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RESEARCH ARTICLE Open Access Negative auto-regulation increases the input
 

Summary: RESEARCH ARTICLE Open Access
Negative auto-regulation increases the input
dynamic-range of the arabinose system of
Escherichia coli
Daniel Madar, Erez Dekel, Anat Bren and Uri Alon*
Abstract
Background: Gene regulation networks are made of recurring regulatory patterns, called network motifs. One of
the most common network motifs is negative auto-regulation, in which a transcription factor represses its own
production. Negative auto-regulation has several potential functions: it can shorten the response time (time to
reach halfway to steady-state), stabilize expression against noise, and linearize the gene's input-output response
curve. This latter function of negative auto-regulation, which increases the range of input signals over which
downstream genes respond, has been studied by theory and synthetic gene circuits. Here we ask whether
negative auto-regulation preserves this function also in the context of a natural system, where it is embedded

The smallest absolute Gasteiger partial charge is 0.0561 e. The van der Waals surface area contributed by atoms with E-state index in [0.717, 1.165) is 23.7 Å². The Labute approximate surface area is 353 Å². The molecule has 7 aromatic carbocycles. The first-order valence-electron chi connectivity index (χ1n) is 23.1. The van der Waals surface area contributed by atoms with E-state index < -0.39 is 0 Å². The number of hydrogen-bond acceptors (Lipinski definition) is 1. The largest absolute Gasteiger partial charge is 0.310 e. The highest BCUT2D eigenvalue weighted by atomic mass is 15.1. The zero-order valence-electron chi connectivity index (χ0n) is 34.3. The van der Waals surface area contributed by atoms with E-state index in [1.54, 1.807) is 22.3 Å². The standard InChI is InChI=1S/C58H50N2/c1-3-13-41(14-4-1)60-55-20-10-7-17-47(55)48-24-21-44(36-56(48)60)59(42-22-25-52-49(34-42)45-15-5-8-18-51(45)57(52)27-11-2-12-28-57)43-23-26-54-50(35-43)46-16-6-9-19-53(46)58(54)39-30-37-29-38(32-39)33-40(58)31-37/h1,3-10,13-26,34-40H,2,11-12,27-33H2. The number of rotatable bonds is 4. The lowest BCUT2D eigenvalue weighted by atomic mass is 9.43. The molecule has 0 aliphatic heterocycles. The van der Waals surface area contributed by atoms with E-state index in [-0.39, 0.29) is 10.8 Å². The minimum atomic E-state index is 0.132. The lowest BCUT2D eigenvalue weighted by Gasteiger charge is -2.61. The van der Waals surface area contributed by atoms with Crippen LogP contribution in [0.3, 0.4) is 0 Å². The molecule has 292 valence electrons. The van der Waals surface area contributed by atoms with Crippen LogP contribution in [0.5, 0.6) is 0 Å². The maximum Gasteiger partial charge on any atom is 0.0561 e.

within many additional interactions. To address this, we studied the negative auto-regulation motif in the
arabinose utilization system of Escherichia coli, in which negative auto-regulation is part of a complex regulatory
network.
Results: We find that when negative auto-regulation is disrupted by placing the regulator araC under constitutive
expression, the input dynamic range of the arabinose system is reduced by 10-fold. The apparent Hill coefficient of
the induction curve changes from about n = 1 with negative auto-regulation, to about n = 2 when it is disrupted.
We present a mathematical model that describes how negative auto-regulation can increase input dynamic-range,

  

Source: Alon, Uri - Departments of Molecular Cell Biology & Physics of Complex Systems, Weizmann Institute of Science

 

Collections: Biology and Medicine